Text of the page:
When it comes to mobile devices, you have a fine line to tread with security. On one hand, you want to make sure your devices are protected properly from all manners of threats. On the other, you need to balance this with productivity, and ensuring that your employees don’t feel overly restricted by your policies. To help you implement appropriate mobile device security practices, we’ve put together three of the top issues you should plan for and how you can address them.
Millions of people find themselves sitting in front of a computer moving files around and corresponding with people over the phone, through email, or updating info in the company’s line of business app. What many of them don’t know, however, is that, at any time, they are only a couple of clicks away from causing major problems for their company. Therefore, it is extremely important to train your staff on what to look for and how to address those situations when they do arise.
Cybercrime is often thought of as a loner’s game. There is this misconception that all hacks are carried out by hoodie-clad people in dark corners of a room. Nothing could be further from the truth. Today, we will take a brief look at organized cybercrime and why its growth is an ominous sign for businesses.
Google Chrome is a widely used and popular web browser, and because of its popularity, it is a common target for hackers. A recent study showcases how there are more zero-day threats being discovered for Google Chrome, but don’t despair; it might not be a bad thing for your favorite web browser. Instead, it could signify exactly the opposite.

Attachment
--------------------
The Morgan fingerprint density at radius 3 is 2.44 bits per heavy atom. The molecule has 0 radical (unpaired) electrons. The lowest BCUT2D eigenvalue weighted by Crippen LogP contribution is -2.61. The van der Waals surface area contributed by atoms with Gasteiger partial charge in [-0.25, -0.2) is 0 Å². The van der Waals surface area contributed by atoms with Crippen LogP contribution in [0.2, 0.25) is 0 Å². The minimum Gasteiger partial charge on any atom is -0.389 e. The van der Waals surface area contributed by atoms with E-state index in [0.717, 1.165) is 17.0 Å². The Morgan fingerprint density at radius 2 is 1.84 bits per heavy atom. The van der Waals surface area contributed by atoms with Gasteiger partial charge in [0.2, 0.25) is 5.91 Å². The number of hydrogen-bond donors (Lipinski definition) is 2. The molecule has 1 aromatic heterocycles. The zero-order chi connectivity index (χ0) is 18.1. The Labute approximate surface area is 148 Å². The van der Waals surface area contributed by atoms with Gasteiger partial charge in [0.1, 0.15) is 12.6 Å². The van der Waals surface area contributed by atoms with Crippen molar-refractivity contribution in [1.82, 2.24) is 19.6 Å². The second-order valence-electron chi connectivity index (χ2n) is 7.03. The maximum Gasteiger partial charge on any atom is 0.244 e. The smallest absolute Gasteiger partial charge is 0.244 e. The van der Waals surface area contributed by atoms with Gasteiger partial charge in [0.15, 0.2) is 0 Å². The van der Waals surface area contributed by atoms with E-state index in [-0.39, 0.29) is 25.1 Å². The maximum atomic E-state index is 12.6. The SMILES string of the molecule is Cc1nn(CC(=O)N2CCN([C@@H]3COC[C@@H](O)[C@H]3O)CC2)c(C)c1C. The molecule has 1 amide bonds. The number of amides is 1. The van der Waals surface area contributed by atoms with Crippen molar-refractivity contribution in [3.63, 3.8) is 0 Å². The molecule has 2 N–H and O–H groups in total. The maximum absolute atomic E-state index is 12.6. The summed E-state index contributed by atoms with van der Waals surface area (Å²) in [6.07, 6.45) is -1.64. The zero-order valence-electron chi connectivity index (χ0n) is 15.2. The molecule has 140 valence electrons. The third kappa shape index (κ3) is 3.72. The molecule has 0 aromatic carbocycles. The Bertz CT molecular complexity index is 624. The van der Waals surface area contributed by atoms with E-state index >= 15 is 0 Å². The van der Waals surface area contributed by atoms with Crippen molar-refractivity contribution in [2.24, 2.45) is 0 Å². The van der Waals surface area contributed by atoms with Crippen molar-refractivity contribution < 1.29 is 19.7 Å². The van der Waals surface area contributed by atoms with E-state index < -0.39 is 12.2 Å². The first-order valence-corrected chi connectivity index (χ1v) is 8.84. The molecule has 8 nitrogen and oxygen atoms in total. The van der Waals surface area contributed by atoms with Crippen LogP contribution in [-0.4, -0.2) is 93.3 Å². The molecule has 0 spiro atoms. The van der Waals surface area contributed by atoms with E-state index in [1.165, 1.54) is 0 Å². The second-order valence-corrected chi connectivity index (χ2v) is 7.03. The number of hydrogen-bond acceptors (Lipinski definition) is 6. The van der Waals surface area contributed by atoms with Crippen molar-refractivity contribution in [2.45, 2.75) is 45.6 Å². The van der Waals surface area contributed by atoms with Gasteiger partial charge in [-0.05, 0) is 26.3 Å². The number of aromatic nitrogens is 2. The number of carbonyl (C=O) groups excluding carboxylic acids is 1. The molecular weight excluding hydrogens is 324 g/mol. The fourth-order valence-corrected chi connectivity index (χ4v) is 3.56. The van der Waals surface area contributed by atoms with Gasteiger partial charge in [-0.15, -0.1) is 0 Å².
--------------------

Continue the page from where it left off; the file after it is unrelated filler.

It’s often difficult to figure out who and what you should trust with your business’ cybersecurity. How can you know for sure that each individual accessing your infrastructure is secured from threats? A zero-trust model can help by providing reassurance that everyone accessing your network is who they say they are.
If your business struggles with network security, you’re not alone. It’s one of the most challenging parts of running a business, and even if you do invest a ton of time, effort, and money into your security systems, chances are you could still be doing at least something better. Today, we want to talk about three ways you can improve your company’s security without completely draining your bank account.
Despite most security professionals advocating against making ransomware payments, according to a study by Mimecast titled “The State of Ransomware Readiness,” the United States has the highest average payment for ransomware out of the entire world at more than $6 million per victim. This number is shockingly high, as is the amount of people who are still paying the ransom.
It’s easy to see the headlines and think that a major data breach cannot happen to your business, but this is a dangerous mindset to hold. If you aren’t taking cybersecurity seriously these days, then you’re making a huge mistake. You need to implement security measures now before it’s too late.